By Theodore C. Sorensen and Arthur Schlesinger Jr.
The New York Times
Sorensen and Schlesinger offer first-hand historical perspective and reveal parallels between the situation Kennedy faced in Vietnam and Bush now faces in Iraq. While Kennedy was never able to put his plan into effect due to his assassination, it makes as much sense for Iraq today as it did for Vietnam then. Unfortunately, Bush, who lacks the wisdom, the intelligence, the compassion and the experience of JFK, will probably never even consider it.
"What did we Americans not hear from President George W. Bush when he spoke...at the U.S. Naval Academy about his strategy for victory in Iraq?Photo Credit: John F. Kennedy, photograph in the Oval Office. July 11, 1963. By Cecil Stoughton, White House. (Wikipedia)
We did not hear that the war in Iraq, already one of the costliest in American history, is a running sore. We did not hear that it has taken more than 2,000 precious American lives and countless - because we do not count them - Iraqi civilian lives.
America can't take that kind of endless and remorseless drain for a vaguely defined military and political mission. If we leave early, the president said, catastrophe might follow. But what of the catastrophe that we are prolonging and worsening by our continued presence, including our continued, unforgivable mistreatment of detainees?
The president says we should support our troops by staying the course; but who is truly willing to support our troops by bringing them safely home?
The responsibility for devising an exit plan rests primarily not with the war's opponents, but with the president who hastily mounted an invasion without enough troops to secure Iraq's borders and arsenals, without enough armor to protect our forces, without enough allied support and without adequate plans for either a secure occupation or a timely exit.
As we listened to Bush's speech, our thoughts raced back four decades to another president, John F. Kennedy. In 1963, the last year of his life, we watched from front-row seats as Kennedy tried to figure out how best to extricate American military advisers and instructors from Vietnam....
...Eventually he began to understand that withdrawal was the viable option. From the spring of 1963 on, he began to articulate the elements of a three-part exit strategy, one that his assassination would prevent him from pursuing. The three components of Kennedy's exit strategy -- well-suited for Iraq after the passage of a new constitution and the coming election -- can be summarized as follows:
Make clear that we're going to get out. At a press conference on Nov. 14, 1963, the president did just that, stating, 'That is our object, to bring Americans home.'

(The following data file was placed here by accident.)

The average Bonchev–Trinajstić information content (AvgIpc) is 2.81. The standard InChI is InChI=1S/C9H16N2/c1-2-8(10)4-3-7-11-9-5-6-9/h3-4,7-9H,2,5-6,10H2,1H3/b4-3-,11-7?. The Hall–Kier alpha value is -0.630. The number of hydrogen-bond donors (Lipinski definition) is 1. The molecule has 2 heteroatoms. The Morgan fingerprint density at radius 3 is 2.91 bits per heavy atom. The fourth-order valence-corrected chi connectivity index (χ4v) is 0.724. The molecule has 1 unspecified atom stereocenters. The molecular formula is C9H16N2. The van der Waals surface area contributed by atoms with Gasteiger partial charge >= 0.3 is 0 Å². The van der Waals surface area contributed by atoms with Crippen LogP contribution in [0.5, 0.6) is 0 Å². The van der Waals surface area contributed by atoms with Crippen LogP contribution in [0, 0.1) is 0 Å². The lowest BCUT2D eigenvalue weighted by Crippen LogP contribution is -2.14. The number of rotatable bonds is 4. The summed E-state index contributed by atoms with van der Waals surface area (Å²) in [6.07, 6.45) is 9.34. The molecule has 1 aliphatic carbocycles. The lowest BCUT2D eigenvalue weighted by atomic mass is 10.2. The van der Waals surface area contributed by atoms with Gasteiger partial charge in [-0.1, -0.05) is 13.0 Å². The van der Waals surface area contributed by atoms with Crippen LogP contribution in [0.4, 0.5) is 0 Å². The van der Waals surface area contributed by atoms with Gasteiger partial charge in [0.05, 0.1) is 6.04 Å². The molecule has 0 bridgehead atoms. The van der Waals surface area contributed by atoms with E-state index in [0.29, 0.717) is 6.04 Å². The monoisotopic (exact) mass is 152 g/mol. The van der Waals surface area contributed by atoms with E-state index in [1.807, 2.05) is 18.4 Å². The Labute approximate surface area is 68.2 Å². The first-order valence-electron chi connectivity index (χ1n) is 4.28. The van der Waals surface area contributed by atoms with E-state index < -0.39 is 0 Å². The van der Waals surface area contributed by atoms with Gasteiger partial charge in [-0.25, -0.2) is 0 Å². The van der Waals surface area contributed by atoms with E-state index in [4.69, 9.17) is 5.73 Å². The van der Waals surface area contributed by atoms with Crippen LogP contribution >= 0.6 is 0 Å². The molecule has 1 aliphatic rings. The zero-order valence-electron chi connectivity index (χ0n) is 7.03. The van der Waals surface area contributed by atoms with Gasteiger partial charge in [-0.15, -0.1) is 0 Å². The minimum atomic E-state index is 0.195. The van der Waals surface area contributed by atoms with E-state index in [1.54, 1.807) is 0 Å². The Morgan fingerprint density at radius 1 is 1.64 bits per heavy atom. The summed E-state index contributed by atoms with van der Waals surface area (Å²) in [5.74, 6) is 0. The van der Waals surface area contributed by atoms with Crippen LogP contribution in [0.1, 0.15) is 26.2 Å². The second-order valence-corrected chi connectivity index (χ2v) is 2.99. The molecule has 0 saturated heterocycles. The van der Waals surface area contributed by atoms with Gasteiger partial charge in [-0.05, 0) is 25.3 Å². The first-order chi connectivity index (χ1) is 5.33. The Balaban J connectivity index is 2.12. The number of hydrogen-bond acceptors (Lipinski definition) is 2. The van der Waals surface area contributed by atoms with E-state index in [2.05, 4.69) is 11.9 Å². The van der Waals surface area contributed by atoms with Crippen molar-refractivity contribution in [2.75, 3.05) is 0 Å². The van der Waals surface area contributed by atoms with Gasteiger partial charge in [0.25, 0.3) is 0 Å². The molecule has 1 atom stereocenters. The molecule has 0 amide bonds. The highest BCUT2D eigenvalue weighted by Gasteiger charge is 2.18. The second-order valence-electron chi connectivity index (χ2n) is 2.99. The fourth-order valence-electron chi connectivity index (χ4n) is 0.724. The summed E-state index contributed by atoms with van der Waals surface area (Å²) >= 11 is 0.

Request an invitation to leave. Arrange for the host government to request the phased withdrawal of all American military personnel -- surely not a difficult step in Iraq, especially after the clan statement last month calling for foreign forces to leave. In a May 1963 press conference, Kennedy declared that if the South Vietnamese government suggested it, 'we would have some troops on their way home' the next day.
Bring the troops home gradually. Initiate a phased American withdrawal over an unannounced period, beginning immediately, while intensifying the training of local security personnel, bearing in mind that with our increased troop mobility and airlift capacity, American forces are available without being stationed in hazardous areas. In September 1963, Kennedy said of the South Vietnamese: 'In the final analysis, it is their war. They are the ones who have to win it or lose it.' A month later, he said, ''It would be our hope to lessen the number of Americans' in Vietnam by the end of the year.
President Kennedy had no guarantee that any of these three components would succeed. In the 'fog of war,' there are no guarantees; but an exit plan without guarantees is better than none at all.
If we leave Iraq at its own government's request, our withdrawal will be neither abandonment nor retreat. Law-abiding Iraqis may face more clan violence, Balkanization and foreign incursions if we leave; but they may face more clan violence, Balkanization and foreign incursions if we stay. The president has said we will not leave Iraq to the terrorists. Let us leave Iraq to the Iraqis, who have survived centuries of civil war, tyranny and attempted foreign domination.
Once American troops are out of Iraq, people around the world will rejoice that we have recovered our senses. What's more, the killing of Americans and the global loss of American credibility will diminish. As Senator Chuck Hagel of Nebraska, a Republican and Vietnam veteran, said, 'The longer we stay, the more problems we're going to have.' Defeatist? The real defeatists are those who say we are stuck there for the next decade of death and destruction.
In a memorandum to President Kennedy, roughly three months after his inauguration, one of us wrote with respect to Vietnam, 'There is no clearer example of a country that cannot be saved unless it saves itself.' Today, Iraq is an even clearer example." Read more.